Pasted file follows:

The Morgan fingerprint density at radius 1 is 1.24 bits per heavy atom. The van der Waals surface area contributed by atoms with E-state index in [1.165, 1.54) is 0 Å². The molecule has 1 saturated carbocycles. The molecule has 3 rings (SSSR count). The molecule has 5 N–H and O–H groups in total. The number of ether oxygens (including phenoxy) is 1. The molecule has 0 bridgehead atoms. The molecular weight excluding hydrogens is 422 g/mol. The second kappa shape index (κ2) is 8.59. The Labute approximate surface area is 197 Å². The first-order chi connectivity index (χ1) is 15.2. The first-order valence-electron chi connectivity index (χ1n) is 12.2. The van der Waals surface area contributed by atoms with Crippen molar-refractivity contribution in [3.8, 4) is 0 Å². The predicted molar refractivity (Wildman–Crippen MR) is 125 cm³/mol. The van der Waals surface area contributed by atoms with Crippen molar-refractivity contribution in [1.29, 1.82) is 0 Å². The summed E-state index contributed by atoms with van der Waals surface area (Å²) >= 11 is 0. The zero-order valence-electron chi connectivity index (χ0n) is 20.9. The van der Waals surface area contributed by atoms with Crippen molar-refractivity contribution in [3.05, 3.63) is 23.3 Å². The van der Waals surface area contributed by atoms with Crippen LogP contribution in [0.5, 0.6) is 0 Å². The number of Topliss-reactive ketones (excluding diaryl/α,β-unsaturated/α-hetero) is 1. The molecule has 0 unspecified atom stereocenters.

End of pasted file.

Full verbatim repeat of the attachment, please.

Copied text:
The Morgan fingerprint density at radius 1 is 1.24 bits per heavy atom. The van der Waals surface area contributed by atoms with E-state index in [1.165, 1.54) is 0 Å². The molecule has 1 saturated carbocycles. The molecule has 3 rings (SSSR count). The molecule has 5 N–H and O–H groups in total. The number of ether oxygens (including phenoxy) is 1. The molecule has 0 bridgehead atoms. The molecular weight excluding hydrogens is 422 g/mol. The second kappa shape index (κ2) is 8.59. The Labute approximate surface area is 197 Å². The first-order chi connectivity index (χ1) is 15.2. The first-order valence-electron chi connectivity index (χ1n) is 12.2. The van der Waals surface area contributed by atoms with Crippen molar-refractivity contribution in [3.8, 4) is 0 Å². The predicted molar refractivity (Wildman–Crippen MR) is 125 cm³/mol. The van der Waals surface area contributed by atoms with Crippen molar-refractivity contribution in [1.29, 1.82) is 0 Å². The summed E-state index contributed by atoms with van der Waals surface area (Å²) >= 11 is 0. The zero-order valence-electron chi connectivity index (χ0n) is 20.9. The van der Waals surface area contributed by atoms with Crippen molar-refractivity contribution in [3.05, 3.63) is 23.3 Å². The van der Waals surface area contributed by atoms with Crippen LogP contribution in [0.5, 0.6) is 0 Å². The number of Topliss-reactive ketones (excluding diaryl/α,β-unsaturated/α-hetero) is 1. The molecule has 0 unspecified atom stereocenters.